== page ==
Monday, February 13, 2012
Chair of Water, Land and Housing Committee holds fundraiser in town during session
by Larry Geller
This election year should be the poster child of corporate funding of politicians, given the Supreme Court’s Citizens United decision. But at the state level, contributions directly to a candidate are the best way for a corporation to invest in their very own special politician. No Superpacs needed.
Tonight is a fundraiser held during session for Senator Donavan Dela Cruz, chair of the Water, Land and Housing Committee. He won election in 2010 with the aid of $231,365 in political contributions, according to followthemoney.org. He was featured at Disappeared News last year after holding a hearing, also during session, without public notice, but with a press release, and then followed it immediately with a fundraiser. I’ll recap that grand day in March 2011 below.
At least 31 states set some sort of limit on lawmakers holding fundraisers or raising funds during legislative sessions. Four states totally ban contributions by lobbyists or political action committees. Fourteen states have banned political contributions entirely during session, and a few extend that to a time period before or after session.
The idea, of course, is to reduce the influence of lobbyists and special interests on the decisions of lawmakers. During session there are bills introduced that could bring big bucks for one or more large companies or even unions.
Lawmakers are supposed to represent their constituents, not big business. But we all know the truth.
Hawaii has no such law, and certain politicians take good advantage of that. I’ve highlighted a few shindigs in the past, particularly those where the state lawmaker from a Neighbor Island holds a bash in town where constituents are unlikely to attend, and instead, lobbyists and large corporate donors are the prey.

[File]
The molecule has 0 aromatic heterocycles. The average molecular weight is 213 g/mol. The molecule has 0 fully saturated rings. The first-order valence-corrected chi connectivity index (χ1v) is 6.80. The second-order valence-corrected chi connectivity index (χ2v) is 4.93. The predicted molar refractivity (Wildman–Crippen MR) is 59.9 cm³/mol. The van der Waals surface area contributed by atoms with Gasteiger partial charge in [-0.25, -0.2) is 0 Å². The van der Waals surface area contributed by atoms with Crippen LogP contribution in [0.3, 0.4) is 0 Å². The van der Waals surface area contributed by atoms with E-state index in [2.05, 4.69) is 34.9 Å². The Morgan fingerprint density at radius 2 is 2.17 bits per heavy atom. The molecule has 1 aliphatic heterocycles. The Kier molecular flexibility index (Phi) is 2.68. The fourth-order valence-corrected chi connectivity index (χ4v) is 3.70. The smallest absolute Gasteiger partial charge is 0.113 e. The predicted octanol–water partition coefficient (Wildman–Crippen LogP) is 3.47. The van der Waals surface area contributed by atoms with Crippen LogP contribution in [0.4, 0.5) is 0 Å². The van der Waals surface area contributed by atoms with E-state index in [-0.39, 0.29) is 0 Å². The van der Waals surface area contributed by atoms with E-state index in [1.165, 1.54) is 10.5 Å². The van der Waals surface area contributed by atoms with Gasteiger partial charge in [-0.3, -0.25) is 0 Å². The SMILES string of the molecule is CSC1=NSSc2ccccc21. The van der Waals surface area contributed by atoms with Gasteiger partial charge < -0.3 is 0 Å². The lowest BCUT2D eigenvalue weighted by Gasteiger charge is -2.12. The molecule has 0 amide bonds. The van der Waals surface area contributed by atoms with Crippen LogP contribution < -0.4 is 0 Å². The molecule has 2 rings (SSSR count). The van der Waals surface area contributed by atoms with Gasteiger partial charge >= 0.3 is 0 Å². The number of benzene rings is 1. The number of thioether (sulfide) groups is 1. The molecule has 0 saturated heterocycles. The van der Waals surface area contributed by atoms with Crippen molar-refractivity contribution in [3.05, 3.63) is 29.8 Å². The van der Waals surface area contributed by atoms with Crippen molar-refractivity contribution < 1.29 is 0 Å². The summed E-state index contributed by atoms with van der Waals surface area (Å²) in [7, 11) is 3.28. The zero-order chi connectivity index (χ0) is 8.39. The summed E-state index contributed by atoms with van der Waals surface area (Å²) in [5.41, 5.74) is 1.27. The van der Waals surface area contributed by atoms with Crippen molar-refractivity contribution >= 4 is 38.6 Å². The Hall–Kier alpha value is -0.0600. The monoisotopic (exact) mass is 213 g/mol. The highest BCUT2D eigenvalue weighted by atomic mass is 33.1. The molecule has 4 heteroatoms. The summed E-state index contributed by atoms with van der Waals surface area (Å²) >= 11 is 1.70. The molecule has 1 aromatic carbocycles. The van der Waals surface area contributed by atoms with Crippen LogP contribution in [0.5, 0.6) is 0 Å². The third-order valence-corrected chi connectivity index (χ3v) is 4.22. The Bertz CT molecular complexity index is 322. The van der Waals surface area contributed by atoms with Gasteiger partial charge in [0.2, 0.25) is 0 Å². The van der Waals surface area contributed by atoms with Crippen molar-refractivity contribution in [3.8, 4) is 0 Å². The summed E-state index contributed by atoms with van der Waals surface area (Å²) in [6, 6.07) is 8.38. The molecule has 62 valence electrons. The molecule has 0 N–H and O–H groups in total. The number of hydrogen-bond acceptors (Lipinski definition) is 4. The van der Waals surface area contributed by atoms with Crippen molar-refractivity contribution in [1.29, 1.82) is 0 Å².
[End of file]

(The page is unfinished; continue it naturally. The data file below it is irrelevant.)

In Hawaii, committee chairs are extremely powerful, to the point where they warp democratic space. Whether a bill ever gets heard depends entirely on the whim of these powerful few, and their whim is fueled by campaign contributions. Should they be allowed to ask for money from lobbyists and corporations while the financial future of these special interests may hang in the decisions they make as committee chairs?
This year I’d like to try and catch every one of these fundraisers. Why shouldn’t voters know who really pulls the strings for their state representative?
You vote for them, but when they set up shop at the State Capitol, who do they work for?
Today’s highlighted event is taking place even as I type this, in the Mandalay Restaurant in Honolulu, not far from the State Capitol. It’s a fundraising favorite. Senator Donavan Dela Cruz is throwing a bash at the restaurant from 5:30 to 7:30 p.m. and is asking for $100 per attendee. Senator Dela Cruz represents District 22, which is a central Oahu district, so at least his constituents might possibly drive over to attend.
Sen. Dela Cruz is the chair of the Water, Land and Housing Committee and is the go-to guy for developers or other deep pocket folks concerned in any way with land use in Hawaii. You wanna have him on your side if you plan to build something someplace. You need him. Friending him on Facebook isn’t enough, the way to a politician’s heart is through your pocketbook.